Supreme Court decision could pave the way for legal sports betting

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The court struck down a 1992 law that had banned gambling on sporting events

The Supreme Court has handed down a ruling that very well may pave the way for legalization of sports betting across the U.S.

In a 6-3 decision made on Monday, members of SCOTUS struck down the Professional and Amateur Sports Protection Act (PASPA). The 1992 law had previously prohibited states from sponsoring, operating, advertising, promoting, licensing, or authorizing sports gambling.

However, the panel ultimately ruled that PASPA violated the anti-commandeering rule, which bars the federal government from forcing state governments to act against their own will.

“Congress can regulate sports gambling directly, bit if it elects not to do so, each State is free to act on its own,” said Justice Samuel Alito. “Our job is to interpret the law Congress has enacted and decide whether it is consistent with the Constitution. PASPA is not.”

New Jersey challenge

The ruling is a direct result of a challenge posed by the state of New Jersey. State regulators had argued for years that PASPA violated states' rights by blocking attempts to legalize sports betting at in-state casinos and racetracks.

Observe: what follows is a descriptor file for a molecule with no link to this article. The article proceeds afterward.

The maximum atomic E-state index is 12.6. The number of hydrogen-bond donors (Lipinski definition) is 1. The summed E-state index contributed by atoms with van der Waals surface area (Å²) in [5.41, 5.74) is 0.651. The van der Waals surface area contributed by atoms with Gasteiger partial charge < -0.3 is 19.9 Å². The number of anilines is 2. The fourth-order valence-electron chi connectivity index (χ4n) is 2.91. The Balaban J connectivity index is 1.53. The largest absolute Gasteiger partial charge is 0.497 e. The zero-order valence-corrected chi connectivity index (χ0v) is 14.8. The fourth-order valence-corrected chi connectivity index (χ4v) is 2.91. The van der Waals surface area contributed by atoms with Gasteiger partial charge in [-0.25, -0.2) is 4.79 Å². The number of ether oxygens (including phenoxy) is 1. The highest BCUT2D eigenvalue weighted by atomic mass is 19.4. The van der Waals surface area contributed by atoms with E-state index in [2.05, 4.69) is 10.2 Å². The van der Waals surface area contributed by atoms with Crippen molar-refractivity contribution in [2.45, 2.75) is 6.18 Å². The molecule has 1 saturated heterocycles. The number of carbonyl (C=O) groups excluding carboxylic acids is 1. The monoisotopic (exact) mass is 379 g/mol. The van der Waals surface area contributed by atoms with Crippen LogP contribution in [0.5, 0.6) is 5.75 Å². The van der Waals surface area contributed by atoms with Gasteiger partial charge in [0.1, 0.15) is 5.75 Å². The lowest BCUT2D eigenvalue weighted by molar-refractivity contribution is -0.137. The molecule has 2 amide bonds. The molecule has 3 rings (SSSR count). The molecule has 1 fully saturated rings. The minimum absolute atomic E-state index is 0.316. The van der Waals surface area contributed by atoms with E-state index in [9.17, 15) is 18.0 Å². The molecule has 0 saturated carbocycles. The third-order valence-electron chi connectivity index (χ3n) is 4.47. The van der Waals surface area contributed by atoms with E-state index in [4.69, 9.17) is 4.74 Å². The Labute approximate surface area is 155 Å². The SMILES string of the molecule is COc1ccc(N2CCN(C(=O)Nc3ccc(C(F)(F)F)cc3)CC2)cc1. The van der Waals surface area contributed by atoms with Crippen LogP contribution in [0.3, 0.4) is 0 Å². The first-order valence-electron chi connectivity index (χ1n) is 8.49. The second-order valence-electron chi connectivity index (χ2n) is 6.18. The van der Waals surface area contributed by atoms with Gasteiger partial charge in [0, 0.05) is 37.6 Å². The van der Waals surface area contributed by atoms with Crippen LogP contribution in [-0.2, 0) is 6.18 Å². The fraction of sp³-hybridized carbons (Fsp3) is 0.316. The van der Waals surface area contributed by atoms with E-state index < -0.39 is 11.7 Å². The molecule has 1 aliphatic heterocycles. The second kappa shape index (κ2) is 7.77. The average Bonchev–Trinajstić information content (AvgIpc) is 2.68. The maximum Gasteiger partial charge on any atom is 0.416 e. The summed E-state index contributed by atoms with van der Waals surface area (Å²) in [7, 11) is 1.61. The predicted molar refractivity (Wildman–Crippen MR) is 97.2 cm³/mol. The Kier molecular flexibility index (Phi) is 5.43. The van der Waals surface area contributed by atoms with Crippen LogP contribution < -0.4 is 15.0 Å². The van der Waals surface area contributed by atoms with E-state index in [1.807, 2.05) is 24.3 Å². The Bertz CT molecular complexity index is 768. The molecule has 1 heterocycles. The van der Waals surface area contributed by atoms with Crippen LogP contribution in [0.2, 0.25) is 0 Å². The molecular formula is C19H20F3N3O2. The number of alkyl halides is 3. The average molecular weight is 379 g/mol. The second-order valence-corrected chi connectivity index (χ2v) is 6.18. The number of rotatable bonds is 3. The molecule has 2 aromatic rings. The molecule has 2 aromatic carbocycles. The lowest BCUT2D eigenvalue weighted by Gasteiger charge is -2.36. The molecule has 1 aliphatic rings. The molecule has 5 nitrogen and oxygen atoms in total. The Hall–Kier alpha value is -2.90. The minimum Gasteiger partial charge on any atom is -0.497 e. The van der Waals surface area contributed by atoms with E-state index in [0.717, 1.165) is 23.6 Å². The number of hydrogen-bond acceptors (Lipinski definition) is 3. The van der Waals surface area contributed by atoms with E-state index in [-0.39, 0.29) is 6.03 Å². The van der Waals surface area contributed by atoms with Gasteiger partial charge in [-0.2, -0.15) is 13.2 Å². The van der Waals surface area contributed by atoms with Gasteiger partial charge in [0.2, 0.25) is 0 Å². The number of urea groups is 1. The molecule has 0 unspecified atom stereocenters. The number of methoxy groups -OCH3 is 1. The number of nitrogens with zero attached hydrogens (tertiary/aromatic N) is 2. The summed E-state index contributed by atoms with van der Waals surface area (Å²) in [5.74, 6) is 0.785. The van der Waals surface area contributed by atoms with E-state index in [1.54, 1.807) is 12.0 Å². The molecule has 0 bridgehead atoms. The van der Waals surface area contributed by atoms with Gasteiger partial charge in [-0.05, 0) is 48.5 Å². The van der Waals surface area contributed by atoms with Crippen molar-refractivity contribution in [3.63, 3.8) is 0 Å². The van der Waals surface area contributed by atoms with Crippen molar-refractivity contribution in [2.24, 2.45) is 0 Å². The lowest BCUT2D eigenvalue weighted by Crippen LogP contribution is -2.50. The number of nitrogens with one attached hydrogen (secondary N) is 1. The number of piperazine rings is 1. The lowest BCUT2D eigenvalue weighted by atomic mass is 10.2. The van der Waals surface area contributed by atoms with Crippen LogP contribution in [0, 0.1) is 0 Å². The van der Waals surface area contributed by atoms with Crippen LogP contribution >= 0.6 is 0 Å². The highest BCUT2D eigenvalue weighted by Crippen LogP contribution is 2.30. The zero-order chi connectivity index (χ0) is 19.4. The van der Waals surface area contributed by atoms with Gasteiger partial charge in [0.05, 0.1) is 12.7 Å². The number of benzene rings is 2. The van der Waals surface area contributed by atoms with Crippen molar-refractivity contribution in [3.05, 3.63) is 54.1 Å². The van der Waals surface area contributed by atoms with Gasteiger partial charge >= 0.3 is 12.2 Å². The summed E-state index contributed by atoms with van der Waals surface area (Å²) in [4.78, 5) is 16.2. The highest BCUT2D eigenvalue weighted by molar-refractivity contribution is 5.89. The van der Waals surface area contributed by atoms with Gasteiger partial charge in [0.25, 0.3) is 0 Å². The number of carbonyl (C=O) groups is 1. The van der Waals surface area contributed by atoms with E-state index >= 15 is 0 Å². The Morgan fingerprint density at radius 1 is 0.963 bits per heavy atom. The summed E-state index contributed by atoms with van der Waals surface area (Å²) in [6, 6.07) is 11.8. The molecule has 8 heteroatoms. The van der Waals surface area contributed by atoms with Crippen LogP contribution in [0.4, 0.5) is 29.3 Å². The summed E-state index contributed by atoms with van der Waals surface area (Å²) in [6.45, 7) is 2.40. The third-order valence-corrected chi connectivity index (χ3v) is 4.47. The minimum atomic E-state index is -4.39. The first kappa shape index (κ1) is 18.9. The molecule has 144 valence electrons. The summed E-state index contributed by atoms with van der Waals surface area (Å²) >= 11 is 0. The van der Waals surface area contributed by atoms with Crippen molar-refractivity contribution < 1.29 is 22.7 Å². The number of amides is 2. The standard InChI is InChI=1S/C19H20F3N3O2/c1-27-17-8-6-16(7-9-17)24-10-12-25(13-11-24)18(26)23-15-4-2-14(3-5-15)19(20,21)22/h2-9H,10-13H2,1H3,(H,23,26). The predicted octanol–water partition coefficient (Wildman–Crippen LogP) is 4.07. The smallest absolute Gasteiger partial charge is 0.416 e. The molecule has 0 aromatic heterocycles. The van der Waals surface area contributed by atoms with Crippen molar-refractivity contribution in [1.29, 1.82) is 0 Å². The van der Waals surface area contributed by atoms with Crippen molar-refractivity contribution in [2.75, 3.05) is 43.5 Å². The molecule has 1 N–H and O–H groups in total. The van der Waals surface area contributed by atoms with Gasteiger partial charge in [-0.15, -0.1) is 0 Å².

In his opinion to the court, Justice Alito stated that the law allowed Congress and the federal government to overreach by regulating “‘state governments’ regulation’ of their citizens,” adding that the “Constitution gives Congress no such power.”

News of the ruling was greeted optimistically by former New Jersey governor Chris Christie, who originally filed the challenge.

“New Jersey citizens wanted sports gambling and the federal Gov’t had no right to tell them no. The Supreme Court agrees with us today. I am proud to have fought for the rights of the of the people of NJ,” he tweeted.

“PASPA was clearly unconstitutional, and the ban on sports betting has now rightfully been rejected by the court,” added Rep. Frank Pallone Jr. (D-NJ).

Demolition instead of salvage

In a dissenting opinion, Justice Ruth Bader Ginsburg said that the SCOTUS decision unnecessarily destroys PASPA instead of reworking it to make it viable. She points out that there are no problems with certain provisions of the law.

“When a statute reveals a constitutional flaw, the court ordinarily engages in a salvage rather than demolition operation,” she said.

Several states have already begun the process introducing legislation that would legalize sports betting, with several more likely to do so as a result of the decision.

Although many professional sports organizations have argued against legalizing sports betting in the past, several have softened their views in recent years and expressed the desire to regulate the industry.  

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